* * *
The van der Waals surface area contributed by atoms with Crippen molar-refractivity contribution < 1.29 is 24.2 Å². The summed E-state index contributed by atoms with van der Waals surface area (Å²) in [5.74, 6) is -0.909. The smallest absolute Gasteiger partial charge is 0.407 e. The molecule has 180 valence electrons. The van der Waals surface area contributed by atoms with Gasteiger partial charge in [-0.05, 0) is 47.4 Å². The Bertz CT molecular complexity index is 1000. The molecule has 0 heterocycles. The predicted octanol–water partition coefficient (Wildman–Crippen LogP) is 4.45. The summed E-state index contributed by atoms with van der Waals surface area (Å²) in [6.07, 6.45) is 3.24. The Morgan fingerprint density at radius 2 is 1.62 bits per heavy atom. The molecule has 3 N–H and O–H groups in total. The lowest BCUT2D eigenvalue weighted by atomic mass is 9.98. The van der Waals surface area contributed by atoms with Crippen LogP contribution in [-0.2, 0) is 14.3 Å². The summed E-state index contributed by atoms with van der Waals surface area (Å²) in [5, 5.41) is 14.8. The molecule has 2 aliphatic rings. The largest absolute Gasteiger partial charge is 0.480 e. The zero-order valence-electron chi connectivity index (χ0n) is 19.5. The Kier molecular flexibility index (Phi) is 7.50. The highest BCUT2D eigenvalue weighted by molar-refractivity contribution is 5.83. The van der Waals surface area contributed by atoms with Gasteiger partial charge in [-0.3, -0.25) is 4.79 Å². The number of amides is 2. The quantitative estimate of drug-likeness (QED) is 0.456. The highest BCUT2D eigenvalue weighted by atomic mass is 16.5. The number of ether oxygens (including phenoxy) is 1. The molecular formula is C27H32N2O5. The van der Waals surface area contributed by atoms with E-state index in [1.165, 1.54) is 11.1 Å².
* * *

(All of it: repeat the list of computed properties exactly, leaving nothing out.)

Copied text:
The van der Waals surface area contributed by atoms with Crippen molar-refractivity contribution < 1.29 is 24.2 Å². The summed E-state index contributed by atoms with van der Waals surface area (Å²) in [5.74, 6) is -0.909. The smallest absolute Gasteiger partial charge is 0.407 e. The molecule has 180 valence electrons. The van der Waals surface area contributed by atoms with Gasteiger partial charge in [-0.05, 0) is 47.4 Å². The Bertz CT molecular complexity index is 1000. The molecule has 0 heterocycles. The predicted octanol–water partition coefficient (Wildman–Crippen LogP) is 4.45. The summed E-state index contributed by atoms with van der Waals surface area (Å²) in [6.07, 6.45) is 3.24. The Morgan fingerprint density at radius 2 is 1.62 bits per heavy atom. The molecule has 3 N–H and O–H groups in total. The lowest BCUT2D eigenvalue weighted by atomic mass is 9.98. The van der Waals surface area contributed by atoms with Crippen LogP contribution in [-0.2, 0) is 14.3 Å². The summed E-state index contributed by atoms with van der Waals surface area (Å²) in [5, 5.41) is 14.8. The molecule has 2 aliphatic rings. The largest absolute Gasteiger partial charge is 0.480 e. The zero-order valence-electron chi connectivity index (χ0n) is 19.5. The Kier molecular flexibility index (Phi) is 7.50. The highest BCUT2D eigenvalue weighted by molar-refractivity contribution is 5.83. The van der Waals surface area contributed by atoms with Gasteiger partial charge in [-0.3, -0.25) is 4.79 Å². The number of amides is 2. The quantitative estimate of drug-likeness (QED) is 0.456. The highest BCUT2D eigenvalue weighted by atomic mass is 16.5. The number of ether oxygens (including phenoxy) is 1. The molecular formula is C27H32N2O5. The van der Waals surface area contributed by atoms with E-state index in [1.165, 1.54) is 11.1 Å².